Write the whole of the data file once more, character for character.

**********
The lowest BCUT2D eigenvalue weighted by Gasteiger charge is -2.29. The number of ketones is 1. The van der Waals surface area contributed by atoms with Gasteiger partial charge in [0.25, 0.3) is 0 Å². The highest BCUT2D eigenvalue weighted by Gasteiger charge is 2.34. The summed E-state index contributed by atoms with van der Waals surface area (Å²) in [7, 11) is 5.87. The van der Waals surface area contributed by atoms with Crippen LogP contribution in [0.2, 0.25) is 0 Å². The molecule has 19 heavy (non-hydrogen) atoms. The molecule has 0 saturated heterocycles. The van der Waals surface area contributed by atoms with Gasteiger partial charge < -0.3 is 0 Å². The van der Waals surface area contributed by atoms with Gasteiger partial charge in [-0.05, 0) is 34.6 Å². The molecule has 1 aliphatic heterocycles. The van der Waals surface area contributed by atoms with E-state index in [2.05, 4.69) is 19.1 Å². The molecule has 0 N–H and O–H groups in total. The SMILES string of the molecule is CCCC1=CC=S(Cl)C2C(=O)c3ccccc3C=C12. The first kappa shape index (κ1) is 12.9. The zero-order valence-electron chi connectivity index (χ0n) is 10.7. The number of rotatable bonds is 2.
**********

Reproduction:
The lowest BCUT2D eigenvalue weighted by Gasteiger charge is -2.29. The number of ketones is 1. The van der Waals surface area contributed by atoms with Gasteiger partial charge in [0.25, 0.3) is 0 Å². The highest BCUT2D eigenvalue weighted by Gasteiger charge is 2.34. The summed E-state index contributed by atoms with van der Waals surface area (Å²) in [7, 11) is 5.87. The van der Waals surface area contributed by atoms with Crippen LogP contribution in [0.2, 0.25) is 0 Å². The molecule has 19 heavy (non-hydrogen) atoms. The molecule has 0 saturated heterocycles. The van der Waals surface area contributed by atoms with Gasteiger partial charge < -0.3 is 0 Å². The van der Waals surface area contributed by atoms with Gasteiger partial charge in [-0.05, 0) is 34.6 Å². The molecule has 1 aliphatic heterocycles. The van der Waals surface area contributed by atoms with E-state index in [2.05, 4.69) is 19.1 Å². The molecule has 0 N–H and O–H groups in total. The SMILES string of the molecule is CCCC1=CC=S(Cl)C2C(=O)c3ccccc3C=C12. The first kappa shape index (κ1) is 12.9. The zero-order valence-electron chi connectivity index (χ0n) is 10.7. The number of rotatable bonds is 2.